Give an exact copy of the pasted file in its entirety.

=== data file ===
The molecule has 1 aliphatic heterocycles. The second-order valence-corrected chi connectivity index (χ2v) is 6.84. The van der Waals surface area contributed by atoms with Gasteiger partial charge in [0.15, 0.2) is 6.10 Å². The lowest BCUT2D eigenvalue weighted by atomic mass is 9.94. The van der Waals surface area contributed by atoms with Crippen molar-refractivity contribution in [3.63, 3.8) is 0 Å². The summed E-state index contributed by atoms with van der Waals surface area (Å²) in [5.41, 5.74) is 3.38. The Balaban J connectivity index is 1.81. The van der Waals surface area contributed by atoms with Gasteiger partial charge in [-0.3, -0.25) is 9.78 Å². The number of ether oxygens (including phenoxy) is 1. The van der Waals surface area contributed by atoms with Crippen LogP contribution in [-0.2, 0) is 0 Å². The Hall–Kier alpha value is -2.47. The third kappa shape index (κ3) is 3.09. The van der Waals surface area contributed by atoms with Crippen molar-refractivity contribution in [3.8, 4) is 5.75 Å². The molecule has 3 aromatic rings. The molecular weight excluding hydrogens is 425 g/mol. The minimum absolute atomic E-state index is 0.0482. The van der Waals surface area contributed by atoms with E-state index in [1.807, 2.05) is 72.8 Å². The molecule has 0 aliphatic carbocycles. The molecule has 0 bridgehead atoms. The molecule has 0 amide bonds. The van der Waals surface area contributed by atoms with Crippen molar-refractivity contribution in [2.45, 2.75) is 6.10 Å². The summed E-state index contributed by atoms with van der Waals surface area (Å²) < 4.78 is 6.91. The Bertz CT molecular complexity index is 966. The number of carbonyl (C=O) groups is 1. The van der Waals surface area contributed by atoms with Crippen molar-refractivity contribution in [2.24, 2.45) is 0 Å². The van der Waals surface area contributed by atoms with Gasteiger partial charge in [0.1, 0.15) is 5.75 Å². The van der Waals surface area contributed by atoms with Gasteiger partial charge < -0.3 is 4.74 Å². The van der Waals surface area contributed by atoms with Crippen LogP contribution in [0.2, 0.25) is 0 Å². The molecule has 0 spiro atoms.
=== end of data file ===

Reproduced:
The molecule has 1 aliphatic heterocycles. The second-order valence-corrected chi connectivity index (χ2v) is 6.84. The van der Waals surface area contributed by atoms with Gasteiger partial charge in [0.15, 0.2) is 6.10 Å². The lowest BCUT2D eigenvalue weighted by atomic mass is 9.94. The van der Waals surface area contributed by atoms with Crippen molar-refractivity contribution in [3.63, 3.8) is 0 Å². The summed E-state index contributed by atoms with van der Waals surface area (Å²) in [5.41, 5.74) is 3.38. The Balaban J connectivity index is 1.81. The van der Waals surface area contributed by atoms with Gasteiger partial charge in [-0.3, -0.25) is 9.78 Å². The number of ether oxygens (including phenoxy) is 1. The van der Waals surface area contributed by atoms with Crippen LogP contribution in [-0.2, 0) is 0 Å². The Hall–Kier alpha value is -2.47. The third kappa shape index (κ3) is 3.09. The van der Waals surface area contributed by atoms with Crippen molar-refractivity contribution in [3.8, 4) is 5.75 Å². The molecule has 3 aromatic rings. The molecular weight excluding hydrogens is 425 g/mol. The minimum absolute atomic E-state index is 0.0482. The van der Waals surface area contributed by atoms with E-state index in [1.807, 2.05) is 72.8 Å². The molecule has 0 aliphatic carbocycles. The molecule has 0 bridgehead atoms. The molecule has 0 amide bonds. The van der Waals surface area contributed by atoms with Crippen molar-refractivity contribution in [2.45, 2.75) is 6.10 Å². The summed E-state index contributed by atoms with van der Waals surface area (Å²) < 4.78 is 6.91. The Bertz CT molecular complexity index is 966. The number of carbonyl (C=O) groups is 1. The van der Waals surface area contributed by atoms with Crippen molar-refractivity contribution in [2.24, 2.45) is 0 Å². The van der Waals surface area contributed by atoms with Gasteiger partial charge in [0.1, 0.15) is 5.75 Å². The van der Waals surface area contributed by atoms with Gasteiger partial charge < -0.3 is 4.74 Å². The van der Waals surface area contributed by atoms with Crippen LogP contribution in [0.2, 0.25) is 0 Å². The molecule has 0 spiro atoms.